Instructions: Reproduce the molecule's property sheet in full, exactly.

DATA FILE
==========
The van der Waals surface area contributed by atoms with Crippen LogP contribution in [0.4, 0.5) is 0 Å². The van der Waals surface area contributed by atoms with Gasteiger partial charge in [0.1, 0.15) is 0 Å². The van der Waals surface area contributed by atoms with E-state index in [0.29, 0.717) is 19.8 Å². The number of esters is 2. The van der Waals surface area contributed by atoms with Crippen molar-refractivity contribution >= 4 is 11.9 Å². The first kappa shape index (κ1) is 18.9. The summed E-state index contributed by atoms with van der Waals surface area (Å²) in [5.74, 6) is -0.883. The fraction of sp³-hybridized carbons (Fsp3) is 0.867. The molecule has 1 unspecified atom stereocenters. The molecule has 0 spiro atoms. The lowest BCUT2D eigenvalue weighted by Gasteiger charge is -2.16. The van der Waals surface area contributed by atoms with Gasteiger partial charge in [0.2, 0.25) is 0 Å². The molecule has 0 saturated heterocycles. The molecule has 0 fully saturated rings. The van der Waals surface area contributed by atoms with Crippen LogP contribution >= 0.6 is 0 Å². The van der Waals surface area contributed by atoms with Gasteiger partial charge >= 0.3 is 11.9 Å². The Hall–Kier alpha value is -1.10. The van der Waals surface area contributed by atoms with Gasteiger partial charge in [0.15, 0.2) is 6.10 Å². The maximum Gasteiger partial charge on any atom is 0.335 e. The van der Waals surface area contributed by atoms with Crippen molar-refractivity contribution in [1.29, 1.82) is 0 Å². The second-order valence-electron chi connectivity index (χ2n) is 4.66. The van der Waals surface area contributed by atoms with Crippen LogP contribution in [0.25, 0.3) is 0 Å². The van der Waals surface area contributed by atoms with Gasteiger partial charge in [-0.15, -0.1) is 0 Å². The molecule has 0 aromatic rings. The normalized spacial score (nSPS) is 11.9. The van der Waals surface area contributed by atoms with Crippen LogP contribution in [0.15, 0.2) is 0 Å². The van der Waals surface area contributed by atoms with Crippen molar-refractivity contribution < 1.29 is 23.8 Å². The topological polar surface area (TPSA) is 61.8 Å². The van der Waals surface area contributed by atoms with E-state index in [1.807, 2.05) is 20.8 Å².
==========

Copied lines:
The van der Waals surface area contributed by atoms with Crippen LogP contribution in [0.4, 0.5) is 0 Å². The van der Waals surface area contributed by atoms with Gasteiger partial charge in [0.1, 0.15) is 0 Å². The van der Waals surface area contributed by atoms with E-state index in [0.29, 0.717) is 19.8 Å². The number of esters is 2. The van der Waals surface area contributed by atoms with Crippen molar-refractivity contribution >= 4 is 11.9 Å². The first kappa shape index (κ1) is 18.9. The summed E-state index contributed by atoms with van der Waals surface area (Å²) in [5.74, 6) is -0.883. The fraction of sp³-hybridized carbons (Fsp3) is 0.867. The molecule has 1 unspecified atom stereocenters. The molecule has 0 spiro atoms. The lowest BCUT2D eigenvalue weighted by Gasteiger charge is -2.16. The van der Waals surface area contributed by atoms with Gasteiger partial charge in [0.2, 0.25) is 0 Å². The molecule has 0 saturated heterocycles. The molecule has 0 fully saturated rings. The van der Waals surface area contributed by atoms with Crippen LogP contribution >= 0.6 is 0 Å². The van der Waals surface area contributed by atoms with Gasteiger partial charge >= 0.3 is 11.9 Å². The Hall–Kier alpha value is -1.10. The van der Waals surface area contributed by atoms with Gasteiger partial charge in [0.15, 0.2) is 6.10 Å². The maximum Gasteiger partial charge on any atom is 0.335 e. The van der Waals surface area contributed by atoms with Crippen molar-refractivity contribution in [1.29, 1.82) is 0 Å². The second-order valence-electron chi connectivity index (χ2n) is 4.66. The van der Waals surface area contributed by atoms with Crippen LogP contribution in [0.25, 0.3) is 0 Å². The van der Waals surface area contributed by atoms with Gasteiger partial charge in [-0.15, -0.1) is 0 Å². The molecule has 0 aromatic rings. The normalized spacial score (nSPS) is 11.9. The van der Waals surface area contributed by atoms with Crippen LogP contribution in [0.15, 0.2) is 0 Å². The van der Waals surface area contributed by atoms with Crippen molar-refractivity contribution < 1.29 is 23.8 Å². The topological polar surface area (TPSA) is 61.8 Å². The van der Waals surface area contributed by atoms with E-state index in [1.807, 2.05) is 20.8 Å².